Post general Nevada discussions here
Has anyone priced well drilling?
This Is like "Has anyone priced a car....?". To hit good water (See; Good) a well could cost you anywhere from 2K to 100K depending on land,earth,salt veins,minerals,depth of water, Etc. Keep in mind you need quality and flow. Even in the pacific NW it is hard to hit "Great" water.
Why not just call a well-driller and ask?
when we built our house 10 years ago, I called a well-driller I'd dealt with in the past and asked how much water the wells they'd drilled near me pumped, just to be sure we had plenty of water.
The thing about all this is that what it costs to drill in Nevada might be much different than it is here in PA or in Alaska or Fla. (For us, 11 years ago, it was about $3000 to go about 400 feet). But some places just 20 minutes away from us have to go down 900 feet or more, and might only get 2 gallons a minute.
My husband's brother used to live in New Mexico, and the price of land was very dependent on the availability of water. In some places there just wasn't water on (or below) the property, at least not that was feasibly reachable. Where we live in PA, I've got springs coming up on our property and we've got a static water level of about 50 feet in our well (which allows us to have a hand pump.)
Well there lots of variables involved. I am a Hydrologist; professionally registered PG now, retired but was in the business for ~20 years. Different states have different laws, some almost no laws LOL. Contact your state water resources office, get some lists of certified well drillers, and make some calls. You will get some estimates particular to your area. Remember the vaguer you are about what you need the grosser the estimate. Here about a permit is needed to put in a drinking water well. Other types of wells have different requirements. Also an in-state registered driller must overview the well drilling process and fills in a well- completion construction drawing on the appropriate forms, signs them with his drilling license number/stamp included and sends them in to the regulatory authorities. Other states are different.This is not an arena with heavy enforcement so beware. You can get away with a lot, but if it ever does get noticed and is a problem it can get real expensive fast. I use to use $45/ft. as a starting point for costing out drinking water wells. Then add in the details to get a final cost. Location was a big factor. It’s a usually lot easier to drill a well on the Atlantic Coastal Plain than in High plains of Colorado or the glaciated terrain of New England and a lot of different variables come into the plan. Anyway you get the picture, make some calls.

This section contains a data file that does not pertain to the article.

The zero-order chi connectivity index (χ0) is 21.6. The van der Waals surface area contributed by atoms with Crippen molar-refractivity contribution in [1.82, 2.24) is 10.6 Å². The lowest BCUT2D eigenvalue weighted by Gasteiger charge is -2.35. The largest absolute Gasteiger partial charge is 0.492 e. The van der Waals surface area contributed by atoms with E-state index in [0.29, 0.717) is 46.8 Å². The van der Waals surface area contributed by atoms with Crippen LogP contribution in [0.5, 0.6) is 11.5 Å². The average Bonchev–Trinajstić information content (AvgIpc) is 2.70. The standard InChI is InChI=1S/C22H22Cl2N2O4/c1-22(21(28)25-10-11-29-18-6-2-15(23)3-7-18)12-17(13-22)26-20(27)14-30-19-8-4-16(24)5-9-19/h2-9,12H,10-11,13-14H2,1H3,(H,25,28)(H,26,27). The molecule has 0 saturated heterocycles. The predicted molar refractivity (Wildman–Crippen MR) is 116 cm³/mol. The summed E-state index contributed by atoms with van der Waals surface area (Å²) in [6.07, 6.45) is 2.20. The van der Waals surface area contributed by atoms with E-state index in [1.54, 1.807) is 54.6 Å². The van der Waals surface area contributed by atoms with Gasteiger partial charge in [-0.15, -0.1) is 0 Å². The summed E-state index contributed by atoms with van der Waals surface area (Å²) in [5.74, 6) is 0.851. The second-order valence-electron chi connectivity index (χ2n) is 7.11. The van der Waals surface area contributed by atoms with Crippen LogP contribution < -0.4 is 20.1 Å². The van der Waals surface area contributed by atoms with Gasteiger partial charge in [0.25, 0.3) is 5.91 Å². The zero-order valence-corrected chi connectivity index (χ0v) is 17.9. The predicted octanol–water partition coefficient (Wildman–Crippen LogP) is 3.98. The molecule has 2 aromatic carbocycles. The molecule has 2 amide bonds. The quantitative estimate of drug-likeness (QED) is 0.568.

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Nevada Law states that every property owner has a right to a Domestic Well. You do not have to "apply" for water rights.
In Nevada you only apply for a water right if you are using water for commercial purposes. 99.9% of the time you won't get it from the State anyway, because most water rights are all taken. You'll have to buy it. But, for purposes of this discussion. If you are going to buy land in Nevada, and built a home and live on that land. You by Law have a right to drill a domestic well and take 1800 gallons per day for domestic use only.
So here is my question. I just bought 40 acres fenced and already seeded for Grazing. I was told I could use 1800 gallon a day if I drilled a well. How will they know that is how much I am using? How will I know that is how much I am using? My plan is to have a few head of cattle a few goats chickens a few pigs and some rabbits on the property. I also intend to dig about a half acre pond right after I get the well drilled and fill it 1800 gallons a day until it is full and throw in some fish. After the pond is filled would be when I would work on building a couple structures on the property and adding in the personal use livestock. I have checked our water usage now and we (family of four) use about 200-300 gallons a day so the balance could be used to maintain pond water levels and for watering animals. Am I correct about this?